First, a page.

Every morning at 9:00 am, the school doors were locked and I waited another 5 or 10 minutes before one of the teachers arrived to unlock the gate. I typically didn’t start class until 9:15 my time (9:00 Latin American time).
For 3 hours every morning, I stuffed my brain with new Spanish words and phrases with the help of my teacher, Juan.
Juan is an animated guy who draws from many life experiences to teach new vocabulary to his students. Aside from being a Spanish language teacher, he is also the owner of two businesses. One of his businesses specializes in breeding and selling exotic birds like cockatoos and parrots. The other is a shop that sells funeral coffins. He also used to be a tour guide who took local Ecuatorianos to the Amazon basin, the Galapagos Islands, and natural sites around Otavalo.
Juan was the perfect teacher for me because he was really good at explaining how to conjugate verbs tenses in a systematic way (I am, I was, I will be, I would be…). Together, we practiced verb conjugations using an old-school method: flash cards.
During coffee breaks, I got to practice my conversational Spanish with other students from all over the world. The only other Canadian student at the Spanish school was Caryn from Kamloops, British Colombia.
Every day after my Spanish lessons, Gregor and I always went out for a hearty Ecuadorian lunch consisting of a soup, meat dish, rice, salad, and a carb (plantain, potatoes, or beans).
After lunch we always came out of the restaurant completely stuffed, so we walked slowly back to the hotel, adding a few extra blocks to our route to work off some of the food in our bellies. We window-shopped along the way, occasionally buying a few items for the van.
Once we returned to the hotel, we followed the same afternoon routine. Gregor went behind his computer and I did my Spanish homework. After finishing my homework, I often ventured out to do errands like taking clothes to/from the laundromat, getting household items repaired, or buying groceries for dinner.
I also shopped around for cheap DVD movies (in English with Spanish subtitles) so that we had something to do in the evenings besides working on our computers.
Every evening, we were in bed by 10:00 am. The next day, we did the same thing as the previous day.
When the weekend came, the streets overflowed once again for the Saturday Market.
Instead of roaming through the market stalls and fighting the Saturday crowds, we decided to do some overdue household chores. It felt really nice to be working on Lucky instead of working in the hotel room.
On Sunday we took a little day-cation and drove to Mojanda Lakes and Lake Cuicocha. To get to Mojanda Lakes, we drove 17 km out of Otavalo on a cobble road and entered a treeless alpine landscape of tropical shrubs and grasses called páramo.
Still feeling too sick to do any hiking, Gregor and I decided to just have a leisurely breakfast at Mojanda Lakes. He made me a delicious spinach and cheese omelette, which I gratefully devoured.
We had a lovely Sunday tour of the lakes and the pretty landscape around Otavalo. By the time we reached the hotel, we were exhausted.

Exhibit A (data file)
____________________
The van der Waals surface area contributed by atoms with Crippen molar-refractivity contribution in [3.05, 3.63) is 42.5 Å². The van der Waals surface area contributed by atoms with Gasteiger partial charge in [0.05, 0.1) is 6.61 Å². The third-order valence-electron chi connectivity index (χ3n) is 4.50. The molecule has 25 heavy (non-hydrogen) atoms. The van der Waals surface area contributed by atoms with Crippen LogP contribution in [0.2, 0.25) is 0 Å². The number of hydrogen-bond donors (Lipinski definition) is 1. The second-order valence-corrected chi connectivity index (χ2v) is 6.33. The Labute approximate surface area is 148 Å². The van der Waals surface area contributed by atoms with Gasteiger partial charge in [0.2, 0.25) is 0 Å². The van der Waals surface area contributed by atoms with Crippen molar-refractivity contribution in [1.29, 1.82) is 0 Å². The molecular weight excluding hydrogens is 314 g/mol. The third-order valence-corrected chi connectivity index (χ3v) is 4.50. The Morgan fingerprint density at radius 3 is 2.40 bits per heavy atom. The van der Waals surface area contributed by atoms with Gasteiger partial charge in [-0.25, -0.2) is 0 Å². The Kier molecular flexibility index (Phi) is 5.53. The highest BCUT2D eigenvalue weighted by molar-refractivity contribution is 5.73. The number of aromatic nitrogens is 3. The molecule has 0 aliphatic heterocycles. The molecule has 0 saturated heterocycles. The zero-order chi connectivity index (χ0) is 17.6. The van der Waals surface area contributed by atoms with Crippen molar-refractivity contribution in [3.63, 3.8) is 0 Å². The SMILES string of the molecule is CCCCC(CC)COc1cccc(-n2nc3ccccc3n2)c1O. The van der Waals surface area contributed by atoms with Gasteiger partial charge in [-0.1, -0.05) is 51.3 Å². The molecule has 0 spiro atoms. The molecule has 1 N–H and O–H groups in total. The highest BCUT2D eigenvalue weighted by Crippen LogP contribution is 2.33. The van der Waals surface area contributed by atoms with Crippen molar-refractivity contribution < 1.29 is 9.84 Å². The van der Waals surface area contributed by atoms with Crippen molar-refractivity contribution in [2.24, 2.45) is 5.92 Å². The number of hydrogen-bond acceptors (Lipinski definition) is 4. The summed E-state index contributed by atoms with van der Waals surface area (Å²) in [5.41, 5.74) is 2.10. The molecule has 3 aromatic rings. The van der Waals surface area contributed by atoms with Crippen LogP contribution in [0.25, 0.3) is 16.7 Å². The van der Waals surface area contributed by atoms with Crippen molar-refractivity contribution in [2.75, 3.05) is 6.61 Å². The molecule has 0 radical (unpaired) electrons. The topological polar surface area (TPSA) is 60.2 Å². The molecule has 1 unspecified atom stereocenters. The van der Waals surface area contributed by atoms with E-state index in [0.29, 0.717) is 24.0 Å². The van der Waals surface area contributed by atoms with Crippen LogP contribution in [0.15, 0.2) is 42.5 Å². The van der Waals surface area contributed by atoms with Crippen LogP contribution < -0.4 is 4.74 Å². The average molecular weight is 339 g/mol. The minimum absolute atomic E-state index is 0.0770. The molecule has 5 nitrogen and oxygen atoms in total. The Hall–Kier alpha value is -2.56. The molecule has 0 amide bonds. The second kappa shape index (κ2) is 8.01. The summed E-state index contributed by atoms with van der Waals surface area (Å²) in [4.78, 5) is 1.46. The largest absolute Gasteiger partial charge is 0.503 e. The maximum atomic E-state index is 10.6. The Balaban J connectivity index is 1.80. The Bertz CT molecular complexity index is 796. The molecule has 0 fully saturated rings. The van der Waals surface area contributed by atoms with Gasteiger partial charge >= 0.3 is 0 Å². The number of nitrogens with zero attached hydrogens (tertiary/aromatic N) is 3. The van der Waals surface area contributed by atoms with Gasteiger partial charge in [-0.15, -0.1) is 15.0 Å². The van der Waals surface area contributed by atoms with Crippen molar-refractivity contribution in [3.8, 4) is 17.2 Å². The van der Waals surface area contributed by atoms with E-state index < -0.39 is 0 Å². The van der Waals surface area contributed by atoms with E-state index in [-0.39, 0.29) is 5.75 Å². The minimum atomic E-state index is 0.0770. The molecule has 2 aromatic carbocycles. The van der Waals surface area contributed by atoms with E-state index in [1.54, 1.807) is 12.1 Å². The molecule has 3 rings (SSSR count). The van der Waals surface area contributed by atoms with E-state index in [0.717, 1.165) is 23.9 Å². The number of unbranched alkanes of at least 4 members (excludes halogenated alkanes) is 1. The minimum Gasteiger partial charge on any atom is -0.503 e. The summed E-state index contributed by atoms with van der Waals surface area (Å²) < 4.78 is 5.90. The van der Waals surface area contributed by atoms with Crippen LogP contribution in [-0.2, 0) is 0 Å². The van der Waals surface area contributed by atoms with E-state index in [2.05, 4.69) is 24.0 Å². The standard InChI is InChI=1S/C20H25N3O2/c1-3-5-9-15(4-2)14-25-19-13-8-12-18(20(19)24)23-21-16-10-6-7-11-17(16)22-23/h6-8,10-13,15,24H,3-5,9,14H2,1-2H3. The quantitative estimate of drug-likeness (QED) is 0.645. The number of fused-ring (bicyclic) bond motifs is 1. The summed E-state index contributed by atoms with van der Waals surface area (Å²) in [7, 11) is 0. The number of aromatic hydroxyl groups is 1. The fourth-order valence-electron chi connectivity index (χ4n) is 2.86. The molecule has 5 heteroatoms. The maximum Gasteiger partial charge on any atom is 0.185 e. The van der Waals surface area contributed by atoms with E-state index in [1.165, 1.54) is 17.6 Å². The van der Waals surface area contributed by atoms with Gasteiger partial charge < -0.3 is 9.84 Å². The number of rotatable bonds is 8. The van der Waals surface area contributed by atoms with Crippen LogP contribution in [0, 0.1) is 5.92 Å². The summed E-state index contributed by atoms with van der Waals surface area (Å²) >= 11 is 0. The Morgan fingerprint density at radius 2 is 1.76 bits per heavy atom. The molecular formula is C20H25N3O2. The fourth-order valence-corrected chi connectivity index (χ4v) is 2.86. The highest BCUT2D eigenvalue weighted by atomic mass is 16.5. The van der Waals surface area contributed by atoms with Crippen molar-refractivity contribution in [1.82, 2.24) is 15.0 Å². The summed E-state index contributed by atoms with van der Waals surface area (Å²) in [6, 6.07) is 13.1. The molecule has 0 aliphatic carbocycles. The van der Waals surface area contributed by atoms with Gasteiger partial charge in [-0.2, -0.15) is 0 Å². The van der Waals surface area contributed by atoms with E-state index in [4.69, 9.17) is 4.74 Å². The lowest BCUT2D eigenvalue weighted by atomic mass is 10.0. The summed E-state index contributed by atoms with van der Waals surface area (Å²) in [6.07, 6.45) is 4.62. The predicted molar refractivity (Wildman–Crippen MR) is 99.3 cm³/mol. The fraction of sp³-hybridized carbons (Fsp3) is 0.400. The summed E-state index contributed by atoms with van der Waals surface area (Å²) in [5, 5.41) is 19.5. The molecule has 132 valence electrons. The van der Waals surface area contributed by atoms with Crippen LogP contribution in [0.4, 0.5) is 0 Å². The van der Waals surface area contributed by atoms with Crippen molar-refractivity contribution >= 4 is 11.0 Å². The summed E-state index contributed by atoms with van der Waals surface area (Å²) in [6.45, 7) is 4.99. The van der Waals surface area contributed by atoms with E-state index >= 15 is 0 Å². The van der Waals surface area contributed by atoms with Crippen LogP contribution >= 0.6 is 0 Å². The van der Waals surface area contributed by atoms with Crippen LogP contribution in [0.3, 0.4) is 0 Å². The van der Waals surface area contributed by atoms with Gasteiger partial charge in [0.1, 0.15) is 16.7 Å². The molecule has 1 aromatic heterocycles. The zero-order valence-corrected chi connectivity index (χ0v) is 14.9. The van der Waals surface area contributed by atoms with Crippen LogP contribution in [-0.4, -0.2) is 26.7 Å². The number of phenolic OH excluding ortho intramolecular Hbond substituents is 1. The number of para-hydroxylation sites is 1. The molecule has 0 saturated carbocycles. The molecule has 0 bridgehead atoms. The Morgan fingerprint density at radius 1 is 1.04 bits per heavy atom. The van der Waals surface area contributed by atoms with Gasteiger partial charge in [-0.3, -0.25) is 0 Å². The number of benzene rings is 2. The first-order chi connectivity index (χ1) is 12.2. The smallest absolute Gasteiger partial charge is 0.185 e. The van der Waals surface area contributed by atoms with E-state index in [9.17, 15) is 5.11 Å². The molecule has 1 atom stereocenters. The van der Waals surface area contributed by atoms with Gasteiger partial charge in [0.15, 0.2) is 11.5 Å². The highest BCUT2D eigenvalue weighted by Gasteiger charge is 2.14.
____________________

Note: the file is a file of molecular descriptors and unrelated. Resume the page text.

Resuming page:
As we got ready for bed, a familiar feeling came over us… something we hadn’t felt since we lived in Calgary. It’s that feeling of dread you get when you realize that the weekend is about to end and the next day would be Monday. “Monday” meant the start of another work week – for us and for the rest of Otavalo.
The Daily Grind (All Over Again)
When Monday rolled around, Gregor and I repeated our routine from the previous week. Every day in class, my teacher Juan asked me:
“Que hiciste ayer?” (“What did you do yesterday?”)
And every day I said exactly the same thing:
- I woke up at 7:00 am and washed up.
- I cooked breakfast inside the van.
- When dishes were done, I walked to school.
- After school, I walked back to the hotel.
- Gregor and I ate lunch at a restaurant.
- We walked back to the hotel and I did my homework.
Since I kept reciting the same routine every day, my teacher became concerned that I wasn’t learning enough new vocabulary. So he encouraged me to talk about my travels in Spanish:
“What is it like to drive through Mexico?” Juan asked.
As we talked about life on the road, my vocabulary expanded. It was great to learn new words to describe landscapes, emotions, and opinions rather than actions and outcomes of the daily grind.
Our “Normal” Life
Gregor and I enjoyed our time in Otavalo, but we realized that the 9-to-5 life that we once associated with prosperity, security, and comfort wasn’t “normal” for us any more. While it was nice to have a routine for a few weeks, we really missed living and working in the van.
After 14 months on the road, our life revolves around traveling with Lucky, discovering different places every few days, and learning new things about people, culture, language, nature, geography, history – all those things that we can read about on the Internet, but can never really understand until we experience it first hand.
Maybe our definition of “normal” will change again when we get back to Canada. Until then, we’ll enjoy the life we have in our little red van.